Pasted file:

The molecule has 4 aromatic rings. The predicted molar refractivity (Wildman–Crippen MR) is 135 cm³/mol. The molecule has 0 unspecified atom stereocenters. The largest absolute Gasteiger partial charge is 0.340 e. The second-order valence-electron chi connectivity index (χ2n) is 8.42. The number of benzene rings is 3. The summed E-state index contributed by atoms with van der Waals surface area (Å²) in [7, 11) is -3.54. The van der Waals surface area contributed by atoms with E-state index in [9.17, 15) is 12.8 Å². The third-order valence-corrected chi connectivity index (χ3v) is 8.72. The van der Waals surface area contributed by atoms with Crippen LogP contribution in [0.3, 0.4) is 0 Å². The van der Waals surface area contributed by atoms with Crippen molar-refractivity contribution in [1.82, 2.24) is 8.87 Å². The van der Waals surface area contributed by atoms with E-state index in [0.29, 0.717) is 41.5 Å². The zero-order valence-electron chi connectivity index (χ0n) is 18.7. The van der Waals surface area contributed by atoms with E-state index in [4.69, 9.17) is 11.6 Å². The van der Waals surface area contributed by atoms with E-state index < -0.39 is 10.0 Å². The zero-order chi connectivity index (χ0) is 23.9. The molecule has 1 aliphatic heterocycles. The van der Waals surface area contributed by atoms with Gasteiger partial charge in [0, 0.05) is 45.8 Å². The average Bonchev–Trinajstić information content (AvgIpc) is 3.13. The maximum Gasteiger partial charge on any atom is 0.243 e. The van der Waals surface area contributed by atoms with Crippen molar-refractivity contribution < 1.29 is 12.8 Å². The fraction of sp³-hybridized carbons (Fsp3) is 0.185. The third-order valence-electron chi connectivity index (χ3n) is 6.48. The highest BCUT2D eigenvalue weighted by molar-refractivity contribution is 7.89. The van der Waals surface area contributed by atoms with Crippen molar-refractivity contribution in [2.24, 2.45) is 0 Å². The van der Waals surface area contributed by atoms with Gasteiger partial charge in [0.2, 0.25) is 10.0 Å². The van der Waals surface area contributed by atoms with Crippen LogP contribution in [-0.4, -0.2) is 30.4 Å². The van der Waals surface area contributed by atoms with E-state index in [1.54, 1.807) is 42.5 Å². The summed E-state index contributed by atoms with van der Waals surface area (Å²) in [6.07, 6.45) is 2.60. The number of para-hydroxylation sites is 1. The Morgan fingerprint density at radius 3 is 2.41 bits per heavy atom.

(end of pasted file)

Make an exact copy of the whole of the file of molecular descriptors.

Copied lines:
The molecule has 4 aromatic rings. The predicted molar refractivity (Wildman–Crippen MR) is 135 cm³/mol. The molecule has 0 unspecified atom stereocenters. The largest absolute Gasteiger partial charge is 0.340 e. The second-order valence-electron chi connectivity index (χ2n) is 8.42. The number of benzene rings is 3. The summed E-state index contributed by atoms with van der Waals surface area (Å²) in [7, 11) is -3.54. The van der Waals surface area contributed by atoms with E-state index in [9.17, 15) is 12.8 Å². The third-order valence-corrected chi connectivity index (χ3v) is 8.72. The van der Waals surface area contributed by atoms with Crippen LogP contribution in [0.3, 0.4) is 0 Å². The van der Waals surface area contributed by atoms with Crippen molar-refractivity contribution in [1.82, 2.24) is 8.87 Å². The van der Waals surface area contributed by atoms with E-state index in [0.29, 0.717) is 41.5 Å². The zero-order valence-electron chi connectivity index (χ0n) is 18.7. The van der Waals surface area contributed by atoms with E-state index in [4.69, 9.17) is 11.6 Å². The van der Waals surface area contributed by atoms with E-state index < -0.39 is 10.0 Å². The zero-order chi connectivity index (χ0) is 23.9. The molecule has 1 aliphatic heterocycles. The van der Waals surface area contributed by atoms with Gasteiger partial charge in [0, 0.05) is 45.8 Å². The average Bonchev–Trinajstić information content (AvgIpc) is 3.13. The maximum Gasteiger partial charge on any atom is 0.243 e. The van der Waals surface area contributed by atoms with Crippen molar-refractivity contribution < 1.29 is 12.8 Å². The fraction of sp³-hybridized carbons (Fsp3) is 0.185. The third-order valence-electron chi connectivity index (χ3n) is 6.48. The highest BCUT2D eigenvalue weighted by molar-refractivity contribution is 7.89. The van der Waals surface area contributed by atoms with Crippen molar-refractivity contribution in [2.24, 2.45) is 0 Å². The van der Waals surface area contributed by atoms with Gasteiger partial charge in [0.2, 0.25) is 10.0 Å². The van der Waals surface area contributed by atoms with Crippen LogP contribution in [-0.4, -0.2) is 30.4 Å². The van der Waals surface area contributed by atoms with E-state index in [1.54, 1.807) is 42.5 Å². The summed E-state index contributed by atoms with van der Waals surface area (Å²) in [6.07, 6.45) is 2.60. The number of para-hydroxylation sites is 1. The Morgan fingerprint density at radius 3 is 2.41 bits per heavy atom.